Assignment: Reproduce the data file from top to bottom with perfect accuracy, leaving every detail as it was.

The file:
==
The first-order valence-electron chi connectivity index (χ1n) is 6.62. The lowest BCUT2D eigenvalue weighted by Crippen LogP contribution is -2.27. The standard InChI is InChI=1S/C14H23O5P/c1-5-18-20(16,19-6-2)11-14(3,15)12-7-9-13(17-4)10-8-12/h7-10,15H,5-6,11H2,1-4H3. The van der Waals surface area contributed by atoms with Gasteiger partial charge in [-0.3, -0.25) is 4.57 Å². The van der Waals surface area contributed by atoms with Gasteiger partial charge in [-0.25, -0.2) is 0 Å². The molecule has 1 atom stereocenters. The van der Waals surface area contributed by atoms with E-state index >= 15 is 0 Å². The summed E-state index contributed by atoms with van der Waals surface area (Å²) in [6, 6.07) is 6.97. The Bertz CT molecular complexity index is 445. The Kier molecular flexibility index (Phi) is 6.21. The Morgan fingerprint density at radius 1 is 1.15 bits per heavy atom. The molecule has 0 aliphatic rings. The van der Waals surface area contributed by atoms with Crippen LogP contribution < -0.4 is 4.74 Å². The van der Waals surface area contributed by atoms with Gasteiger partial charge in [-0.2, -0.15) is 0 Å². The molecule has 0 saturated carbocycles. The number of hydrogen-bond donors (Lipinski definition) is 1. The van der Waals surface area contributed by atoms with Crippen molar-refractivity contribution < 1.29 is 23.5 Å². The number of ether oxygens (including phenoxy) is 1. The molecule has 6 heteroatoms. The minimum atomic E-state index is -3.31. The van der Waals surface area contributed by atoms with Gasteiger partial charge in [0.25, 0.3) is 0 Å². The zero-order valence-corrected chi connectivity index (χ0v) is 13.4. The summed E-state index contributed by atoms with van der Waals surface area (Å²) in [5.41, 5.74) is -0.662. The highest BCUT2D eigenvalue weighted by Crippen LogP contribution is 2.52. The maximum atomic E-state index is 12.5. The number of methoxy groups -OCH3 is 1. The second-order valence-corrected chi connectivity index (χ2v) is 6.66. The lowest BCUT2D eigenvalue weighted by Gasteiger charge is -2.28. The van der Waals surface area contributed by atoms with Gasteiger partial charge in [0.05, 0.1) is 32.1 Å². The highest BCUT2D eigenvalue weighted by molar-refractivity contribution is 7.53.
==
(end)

The first-order valence-electron chi connectivity index (χ1n) is 6.62. The lowest BCUT2D eigenvalue weighted by Crippen LogP contribution is -2.27. The standard InChI is InChI=1S/C14H23O5P/c1-5-18-20(16,19-6-2)11-14(3,15)12-7-9-13(17-4)10-8-12/h7-10,15H,5-6,11H2,1-4H3. The van der Waals surface area contributed by atoms with Gasteiger partial charge in [-0.3, -0.25) is 4.57 Å². The van der Waals surface area contributed by atoms with Gasteiger partial charge in [-0.25, -0.2) is 0 Å². The molecule has 1 atom stereocenters. The van der Waals surface area contributed by atoms with E-state index >= 15 is 0 Å². The summed E-state index contributed by atoms with van der Waals surface area (Å²) in [6, 6.07) is 6.97. The Bertz CT molecular complexity index is 445. The Kier molecular flexibility index (Phi) is 6.21. The Morgan fingerprint density at radius 1 is 1.15 bits per heavy atom. The molecule has 0 aliphatic rings. The van der Waals surface area contributed by atoms with Crippen LogP contribution < -0.4 is 4.74 Å². The van der Waals surface area contributed by atoms with Gasteiger partial charge in [-0.2, -0.15) is 0 Å². The molecule has 0 saturated carbocycles. The number of hydrogen-bond donors (Lipinski definition) is 1. The van der Waals surface area contributed by atoms with Crippen molar-refractivity contribution < 1.29 is 23.5 Å². The number of ether oxygens (including phenoxy) is 1. The molecule has 6 heteroatoms. The minimum atomic E-state index is -3.31. The van der Waals surface area contributed by atoms with Gasteiger partial charge in [0.25, 0.3) is 0 Å². The zero-order valence-corrected chi connectivity index (χ0v) is 13.4. The summed E-state index contributed by atoms with van der Waals surface area (Å²) in [5.41, 5.74) is -0.662. The highest BCUT2D eigenvalue weighted by Crippen LogP contribution is 2.52. The maximum atomic E-state index is 12.5. The number of methoxy groups -OCH3 is 1. The second-order valence-corrected chi connectivity index (χ2v) is 6.66. The lowest BCUT2D eigenvalue weighted by Gasteiger charge is -2.28. The van der Waals surface area contributed by atoms with Gasteiger partial charge in [0.05, 0.1) is 32.1 Å². The highest BCUT2D eigenvalue weighted by molar-refractivity contribution is 7.53.